The Arcanum

The most arresting image I’ve heard of relating to pottery occurred about 300 years ago in the dungeon of a pleasure palace just outside Dresden, Germany.  On hand was Augustus the Strong, Elector of Saxony and Emperor of Poland.  During a party upstairs, he and a companion had come to see a nervous young alchemist (actually, Augustus’ prisoner) named Johann Böttger.

Years earlier, Augustus “hired” another man, Ehrenfried Von Tschirnhaus, to unlock the secrets of Chinese Porcelain, a trick nobody in Europe had as yet accomplished.  Von Tschirnhaus was a true proto-chemist, employing what would later be known as empirical laboratory practices.  But his efforts failed until Augustus was visited by (ie: kidnapped) a traveling alchemist named Böttger, who claimed to have discovered the Arcanum, the method of turning base metals to gold.  After repeated failures to replicate this feat, Böttger’s life hung in the balance.  He was paired with Von Tschirnhaus, who thought him somewhat of a gifted quack.  The combined efforts of these reluctant lab mates yielded not gold, but the first true European porcelain.  For Augustus, this would come to mean a very real form of white gold.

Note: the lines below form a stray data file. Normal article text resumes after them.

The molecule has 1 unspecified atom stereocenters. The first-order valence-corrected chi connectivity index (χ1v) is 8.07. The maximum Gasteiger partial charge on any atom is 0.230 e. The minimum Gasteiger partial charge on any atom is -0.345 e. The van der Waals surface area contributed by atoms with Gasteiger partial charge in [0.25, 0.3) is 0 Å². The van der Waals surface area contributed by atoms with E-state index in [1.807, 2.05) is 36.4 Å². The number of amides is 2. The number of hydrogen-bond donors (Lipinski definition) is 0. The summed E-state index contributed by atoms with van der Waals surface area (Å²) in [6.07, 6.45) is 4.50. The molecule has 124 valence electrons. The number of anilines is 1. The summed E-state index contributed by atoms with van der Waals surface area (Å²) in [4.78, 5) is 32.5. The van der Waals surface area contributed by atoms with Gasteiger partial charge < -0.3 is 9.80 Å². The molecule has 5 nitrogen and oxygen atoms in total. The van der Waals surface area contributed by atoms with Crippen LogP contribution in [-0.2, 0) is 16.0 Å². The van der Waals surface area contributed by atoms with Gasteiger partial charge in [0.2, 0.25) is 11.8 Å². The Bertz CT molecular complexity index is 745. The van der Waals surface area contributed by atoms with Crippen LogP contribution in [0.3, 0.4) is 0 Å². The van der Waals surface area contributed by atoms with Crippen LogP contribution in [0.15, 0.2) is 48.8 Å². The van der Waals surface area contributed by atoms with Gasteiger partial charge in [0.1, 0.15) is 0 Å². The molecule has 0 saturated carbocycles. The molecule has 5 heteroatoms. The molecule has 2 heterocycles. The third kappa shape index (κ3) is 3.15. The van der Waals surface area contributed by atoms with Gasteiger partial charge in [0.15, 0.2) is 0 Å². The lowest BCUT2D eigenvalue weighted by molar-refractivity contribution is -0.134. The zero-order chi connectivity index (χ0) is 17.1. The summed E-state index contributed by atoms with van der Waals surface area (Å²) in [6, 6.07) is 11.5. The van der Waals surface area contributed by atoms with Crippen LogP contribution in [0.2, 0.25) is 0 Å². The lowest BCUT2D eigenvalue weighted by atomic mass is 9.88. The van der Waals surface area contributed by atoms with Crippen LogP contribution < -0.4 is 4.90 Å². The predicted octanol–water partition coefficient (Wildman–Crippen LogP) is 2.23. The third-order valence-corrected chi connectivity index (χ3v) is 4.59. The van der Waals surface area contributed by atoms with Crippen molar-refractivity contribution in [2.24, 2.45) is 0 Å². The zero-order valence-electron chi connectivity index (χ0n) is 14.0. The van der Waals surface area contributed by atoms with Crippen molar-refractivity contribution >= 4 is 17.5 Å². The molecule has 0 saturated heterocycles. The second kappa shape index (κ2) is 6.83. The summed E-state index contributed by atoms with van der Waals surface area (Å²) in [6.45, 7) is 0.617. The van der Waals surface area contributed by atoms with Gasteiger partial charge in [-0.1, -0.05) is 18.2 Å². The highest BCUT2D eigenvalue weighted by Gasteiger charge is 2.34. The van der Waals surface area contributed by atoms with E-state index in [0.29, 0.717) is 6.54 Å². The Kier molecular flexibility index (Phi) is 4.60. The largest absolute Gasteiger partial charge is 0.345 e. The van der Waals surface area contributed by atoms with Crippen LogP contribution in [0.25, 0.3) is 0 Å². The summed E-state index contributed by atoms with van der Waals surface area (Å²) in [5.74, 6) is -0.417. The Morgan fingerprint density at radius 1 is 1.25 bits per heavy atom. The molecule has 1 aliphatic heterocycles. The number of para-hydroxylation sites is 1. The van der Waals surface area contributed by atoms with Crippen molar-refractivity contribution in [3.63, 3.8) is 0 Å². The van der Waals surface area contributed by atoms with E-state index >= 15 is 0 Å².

Anyway, on that fateful day, Augustus had descended to the dungeon where Böttger’s workshop and kilns were.  He wanted to see in person the miraculous process by which all those powders could be turned into porcelaneous gold.  At the very peak of the firing he demanded that the kiln door be removed so he could see the pots inside.  The Elector’s party friend tried to leave for fear of his life, but was held back by Augustus.  Böttger ordered his assistants to remove the bricks…


The Arcanum.  Janet Gleeson.  Warner Books/New York.  1998.

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One Response to “The Arcanum”

  1. A Greedy Cup « This Day in Pottery History Says:

    […] These were in no way limited to extravagances like the entire rooms of porcelain made for Augustus the Strong – or even ceramic items at all.  The 14th century Count Robert of Artois excelled in […]

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